Cleopatra was reclining comfortably in the forward area of her ship, a large barge. She was lying on a couch under a canopy of gold cloth. Overhead, large purple sails were billowing in the wind. Down below, the sun was flashing its reflections off silver-tipped oars as they dipped in and out of the water to the beat of the music coming from flutes, fifes, and harps.
Beautiful maids, dressed like sea nymphs, were working the ropes. Down at the gilded stern, more maids were manning the rudders, steering the barge as it glided smoothly up the river Cydnus toward the port of Tarsus.
Charmion, her head handmaiden, walked up to her and smiled. “You truly look like a goddess!”
“How is my makeup?”
“It looks fine. I’ll check it again when we get close to port.”
“What a beautiful day, not a cloud in the sky,” said Cleopatra, “and there’s just enough wind to fill the sails.”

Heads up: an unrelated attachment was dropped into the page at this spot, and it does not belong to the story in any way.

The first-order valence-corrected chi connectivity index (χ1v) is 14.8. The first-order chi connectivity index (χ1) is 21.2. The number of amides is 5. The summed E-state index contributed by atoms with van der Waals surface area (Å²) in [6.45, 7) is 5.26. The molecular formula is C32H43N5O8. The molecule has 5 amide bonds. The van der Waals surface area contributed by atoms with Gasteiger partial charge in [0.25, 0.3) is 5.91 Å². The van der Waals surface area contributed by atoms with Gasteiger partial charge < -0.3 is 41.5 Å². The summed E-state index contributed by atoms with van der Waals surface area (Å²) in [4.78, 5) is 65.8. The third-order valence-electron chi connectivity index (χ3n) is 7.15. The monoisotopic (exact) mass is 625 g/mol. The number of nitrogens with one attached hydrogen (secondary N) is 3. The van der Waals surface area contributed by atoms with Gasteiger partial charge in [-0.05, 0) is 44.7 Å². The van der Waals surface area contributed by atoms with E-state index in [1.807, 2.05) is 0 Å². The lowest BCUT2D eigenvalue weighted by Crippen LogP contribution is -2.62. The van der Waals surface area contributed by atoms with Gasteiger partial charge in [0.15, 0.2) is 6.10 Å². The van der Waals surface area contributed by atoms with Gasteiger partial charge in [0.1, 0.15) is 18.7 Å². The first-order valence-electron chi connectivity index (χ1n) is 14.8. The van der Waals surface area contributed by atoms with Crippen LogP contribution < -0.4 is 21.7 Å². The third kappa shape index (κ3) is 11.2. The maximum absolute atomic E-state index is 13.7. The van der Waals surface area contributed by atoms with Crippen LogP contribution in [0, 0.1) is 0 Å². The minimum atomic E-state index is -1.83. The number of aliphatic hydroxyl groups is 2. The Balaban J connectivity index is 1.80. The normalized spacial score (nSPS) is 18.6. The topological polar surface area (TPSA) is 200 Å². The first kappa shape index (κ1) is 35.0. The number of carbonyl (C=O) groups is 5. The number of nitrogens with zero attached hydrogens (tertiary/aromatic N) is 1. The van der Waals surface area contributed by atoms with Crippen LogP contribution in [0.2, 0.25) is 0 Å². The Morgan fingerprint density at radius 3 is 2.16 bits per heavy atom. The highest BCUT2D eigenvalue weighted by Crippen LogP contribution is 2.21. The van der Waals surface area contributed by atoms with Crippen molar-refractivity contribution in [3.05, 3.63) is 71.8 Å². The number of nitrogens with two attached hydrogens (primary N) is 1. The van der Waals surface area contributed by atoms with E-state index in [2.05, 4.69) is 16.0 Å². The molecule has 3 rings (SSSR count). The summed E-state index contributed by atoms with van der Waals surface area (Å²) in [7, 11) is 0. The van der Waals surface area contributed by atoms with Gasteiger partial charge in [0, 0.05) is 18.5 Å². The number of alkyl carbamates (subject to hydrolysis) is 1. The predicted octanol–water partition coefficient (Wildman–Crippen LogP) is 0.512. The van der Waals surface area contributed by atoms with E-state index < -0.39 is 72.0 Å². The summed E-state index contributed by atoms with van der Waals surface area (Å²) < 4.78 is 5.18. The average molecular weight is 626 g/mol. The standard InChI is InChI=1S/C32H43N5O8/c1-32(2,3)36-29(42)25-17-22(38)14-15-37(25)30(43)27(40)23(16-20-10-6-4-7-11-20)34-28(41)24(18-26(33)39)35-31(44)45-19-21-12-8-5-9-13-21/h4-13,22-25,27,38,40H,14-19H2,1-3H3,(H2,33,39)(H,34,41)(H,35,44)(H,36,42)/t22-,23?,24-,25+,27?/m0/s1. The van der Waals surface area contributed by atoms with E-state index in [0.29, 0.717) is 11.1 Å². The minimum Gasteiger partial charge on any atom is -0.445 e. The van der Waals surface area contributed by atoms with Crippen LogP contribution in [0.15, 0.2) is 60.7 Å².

“Look at the people gathering along the shoreline,” said Charmion. “They’re enjoying the music and the scent of the perfumes you’ve released. The men are especially enjoying looking at the pretty girls. I’m sure they’ve never experienced anything like this, and I doubt that Antony has ever seen anything quite like it either.”
“It should make an impression on him.” Cleopatra smiled. “I don’t know if you heard this, but he recently declared himself to be Dionysus, the Greek god of wine, rather than Bacchus, the Roman god of wine. This will give us something to talk about because I prefer to be known as Aphrodite, the Greek goddess of love, or as Isis, the most prominent of all Greek goddesses.”
“Why is Antony making so much of a point of being called a god?”
“Octavian, or young Caesar as he is now called, became the son of a god at the beginning of last year when Caesar was declared a god. So, Antony wants to be a god too…..